“The people who recruited Mallory are the same people who tried to recruit you,” said Peter Mattis, an analyst for the Jamestown Institute who specializes in the Chinese intelligence services. “The Shanghai State Security Bureau of the MSS are particularly aggressive towards recruiting Americans,” he said during several interviews in recent days. “The MSS comes to people like you. You said no, a friend of mine said no, but Mallory said yes. They have a high-volume model of casting a wide net to see whoever they can reel in. If they get one in 10 or one in 20 to bite, that works for them.”
“One of the things that I have been struck by about a number of Chinese espionage cases is the emphasis on maintaining a relationship,” said Mattis, the Chinese intelligence analyst. He is the author of Analyzing the Chinese Military: A Review Essay and Resource Guide on the People’s Liberation Army. “This comes up even before they get into their interest in specific subjects or anything else. At the very least, a “let’s keep the conversation going” kind of attitude in their emails. Not much subtlety in all of this. But what are we expecting from people who probably have lived inside China most of their lives with limited contact with foreigners and limited contact with the business community that uses these kinds of requests?”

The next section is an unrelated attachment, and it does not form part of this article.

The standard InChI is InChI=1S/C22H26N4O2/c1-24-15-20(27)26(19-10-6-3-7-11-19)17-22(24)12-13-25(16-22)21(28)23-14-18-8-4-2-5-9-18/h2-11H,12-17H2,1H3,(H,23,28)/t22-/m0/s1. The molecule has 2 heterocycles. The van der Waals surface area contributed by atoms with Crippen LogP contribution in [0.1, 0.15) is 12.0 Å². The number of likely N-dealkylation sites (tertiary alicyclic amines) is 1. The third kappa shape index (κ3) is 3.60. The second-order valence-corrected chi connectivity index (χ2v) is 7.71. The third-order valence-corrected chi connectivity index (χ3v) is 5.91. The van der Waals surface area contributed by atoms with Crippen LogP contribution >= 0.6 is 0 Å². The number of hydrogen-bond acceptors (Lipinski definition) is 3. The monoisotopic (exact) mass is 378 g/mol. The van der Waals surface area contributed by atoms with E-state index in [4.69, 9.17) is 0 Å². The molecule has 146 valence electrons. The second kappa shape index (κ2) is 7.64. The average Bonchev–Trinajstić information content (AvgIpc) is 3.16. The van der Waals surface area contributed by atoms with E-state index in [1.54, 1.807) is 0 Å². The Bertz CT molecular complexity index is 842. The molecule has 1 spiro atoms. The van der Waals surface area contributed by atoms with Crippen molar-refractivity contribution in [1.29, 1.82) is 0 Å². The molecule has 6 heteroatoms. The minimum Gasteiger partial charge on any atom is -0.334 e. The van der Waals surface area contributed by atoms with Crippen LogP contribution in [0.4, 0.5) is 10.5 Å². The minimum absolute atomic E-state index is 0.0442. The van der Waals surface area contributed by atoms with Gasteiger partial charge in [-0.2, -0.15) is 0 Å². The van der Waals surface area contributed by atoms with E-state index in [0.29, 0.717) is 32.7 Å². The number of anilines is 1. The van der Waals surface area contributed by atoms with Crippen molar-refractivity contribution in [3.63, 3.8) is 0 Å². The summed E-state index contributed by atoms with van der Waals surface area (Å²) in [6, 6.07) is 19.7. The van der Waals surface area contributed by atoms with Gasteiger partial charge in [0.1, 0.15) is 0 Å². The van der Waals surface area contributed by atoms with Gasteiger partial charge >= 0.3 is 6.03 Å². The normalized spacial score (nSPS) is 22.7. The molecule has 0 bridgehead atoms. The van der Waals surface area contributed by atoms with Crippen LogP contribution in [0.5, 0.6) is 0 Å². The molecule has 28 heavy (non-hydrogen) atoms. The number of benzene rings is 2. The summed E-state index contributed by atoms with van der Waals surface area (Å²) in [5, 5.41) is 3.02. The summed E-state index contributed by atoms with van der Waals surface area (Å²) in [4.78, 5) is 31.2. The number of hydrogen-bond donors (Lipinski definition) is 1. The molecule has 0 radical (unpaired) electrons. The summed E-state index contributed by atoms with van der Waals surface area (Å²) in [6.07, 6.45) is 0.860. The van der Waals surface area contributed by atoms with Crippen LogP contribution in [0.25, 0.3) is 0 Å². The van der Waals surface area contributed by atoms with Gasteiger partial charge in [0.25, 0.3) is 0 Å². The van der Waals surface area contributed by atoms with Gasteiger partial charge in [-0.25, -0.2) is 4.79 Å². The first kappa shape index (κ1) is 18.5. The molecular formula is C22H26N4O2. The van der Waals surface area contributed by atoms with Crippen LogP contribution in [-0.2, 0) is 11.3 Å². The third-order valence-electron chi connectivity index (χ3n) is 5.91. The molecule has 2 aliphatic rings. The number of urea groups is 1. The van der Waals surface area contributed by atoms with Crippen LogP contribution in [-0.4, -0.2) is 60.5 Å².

One of those who apparently established such a relationship was Mallory, who in March and April “visited Shanghai to meet with an individual (hereinafter PRC1) who represented himself to Mallory as working for a PRC think tank, the Shanghai Academy of Social Sciences (SASS),” wrote special agent Stephen Green of the FBI Counterintelligence Division in a June 21 affidavit and arrest warrant for Mallory filed in Virginia federal court.